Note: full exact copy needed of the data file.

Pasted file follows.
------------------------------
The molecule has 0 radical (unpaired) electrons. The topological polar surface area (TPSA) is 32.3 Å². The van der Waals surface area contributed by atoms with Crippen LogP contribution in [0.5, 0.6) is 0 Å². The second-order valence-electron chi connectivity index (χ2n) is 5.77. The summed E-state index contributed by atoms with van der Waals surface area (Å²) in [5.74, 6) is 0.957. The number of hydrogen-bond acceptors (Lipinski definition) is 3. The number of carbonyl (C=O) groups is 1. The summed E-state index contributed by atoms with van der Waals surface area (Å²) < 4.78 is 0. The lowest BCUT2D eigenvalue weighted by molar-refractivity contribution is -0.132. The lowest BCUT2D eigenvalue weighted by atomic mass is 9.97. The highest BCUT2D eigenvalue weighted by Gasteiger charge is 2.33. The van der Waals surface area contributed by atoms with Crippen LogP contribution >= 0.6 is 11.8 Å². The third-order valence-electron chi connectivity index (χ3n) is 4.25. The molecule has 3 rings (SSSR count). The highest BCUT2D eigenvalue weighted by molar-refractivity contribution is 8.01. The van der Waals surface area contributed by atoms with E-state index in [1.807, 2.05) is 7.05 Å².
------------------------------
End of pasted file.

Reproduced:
The molecule has 0 radical (unpaired) electrons. The topological polar surface area (TPSA) is 32.3 Å². The van der Waals surface area contributed by atoms with Crippen LogP contribution in [0.5, 0.6) is 0 Å². The second-order valence-electron chi connectivity index (χ2n) is 5.77. The summed E-state index contributed by atoms with van der Waals surface area (Å²) in [5.74, 6) is 0.957. The number of hydrogen-bond acceptors (Lipinski definition) is 3. The number of carbonyl (C=O) groups is 1. The summed E-state index contributed by atoms with van der Waals surface area (Å²) < 4.78 is 0. The lowest BCUT2D eigenvalue weighted by molar-refractivity contribution is -0.132. The lowest BCUT2D eigenvalue weighted by atomic mass is 9.97. The highest BCUT2D eigenvalue weighted by Gasteiger charge is 2.33. The van der Waals surface area contributed by atoms with Crippen LogP contribution >= 0.6 is 11.8 Å². The third-order valence-electron chi connectivity index (χ3n) is 4.25. The molecule has 3 rings (SSSR count). The highest BCUT2D eigenvalue weighted by molar-refractivity contribution is 8.01. The van der Waals surface area contributed by atoms with E-state index in [1.807, 2.05) is 7.05 Å².